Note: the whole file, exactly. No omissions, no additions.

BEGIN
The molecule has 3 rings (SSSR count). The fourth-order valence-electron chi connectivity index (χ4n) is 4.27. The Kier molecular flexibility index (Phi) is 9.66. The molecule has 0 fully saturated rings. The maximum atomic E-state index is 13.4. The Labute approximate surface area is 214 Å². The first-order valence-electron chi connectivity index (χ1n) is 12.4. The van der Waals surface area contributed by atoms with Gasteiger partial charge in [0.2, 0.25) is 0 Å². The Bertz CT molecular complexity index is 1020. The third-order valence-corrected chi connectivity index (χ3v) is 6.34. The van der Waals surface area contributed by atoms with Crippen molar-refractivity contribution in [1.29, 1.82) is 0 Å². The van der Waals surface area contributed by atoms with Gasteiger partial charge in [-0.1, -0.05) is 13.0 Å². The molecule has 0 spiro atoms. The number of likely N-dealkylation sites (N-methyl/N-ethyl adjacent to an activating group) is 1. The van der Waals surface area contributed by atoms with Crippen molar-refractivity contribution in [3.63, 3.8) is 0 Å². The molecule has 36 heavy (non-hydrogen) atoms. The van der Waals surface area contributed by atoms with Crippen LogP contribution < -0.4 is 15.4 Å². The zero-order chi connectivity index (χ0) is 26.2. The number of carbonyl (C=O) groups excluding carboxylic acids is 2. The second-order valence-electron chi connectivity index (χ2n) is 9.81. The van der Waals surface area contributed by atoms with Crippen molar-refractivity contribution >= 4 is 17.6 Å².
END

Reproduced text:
The molecule has 3 rings (SSSR count). The fourth-order valence-electron chi connectivity index (χ4n) is 4.27. The Kier molecular flexibility index (Phi) is 9.66. The molecule has 0 fully saturated rings. The maximum atomic E-state index is 13.4. The Labute approximate surface area is 214 Å². The first-order valence-electron chi connectivity index (χ1n) is 12.4. The van der Waals surface area contributed by atoms with Gasteiger partial charge in [0.2, 0.25) is 0 Å². The Bertz CT molecular complexity index is 1020. The third-order valence-corrected chi connectivity index (χ3v) is 6.34. The van der Waals surface area contributed by atoms with Crippen molar-refractivity contribution in [1.29, 1.82) is 0 Å². The van der Waals surface area contributed by atoms with Gasteiger partial charge in [-0.1, -0.05) is 13.0 Å². The molecule has 0 spiro atoms. The number of likely N-dealkylation sites (N-methyl/N-ethyl adjacent to an activating group) is 1. The van der Waals surface area contributed by atoms with Crippen molar-refractivity contribution in [3.63, 3.8) is 0 Å². The molecule has 36 heavy (non-hydrogen) atoms. The van der Waals surface area contributed by atoms with Crippen LogP contribution < -0.4 is 15.4 Å². The zero-order chi connectivity index (χ0) is 26.2. The number of carbonyl (C=O) groups excluding carboxylic acids is 2. The second-order valence-electron chi connectivity index (χ2n) is 9.81. The van der Waals surface area contributed by atoms with Crippen molar-refractivity contribution >= 4 is 17.6 Å².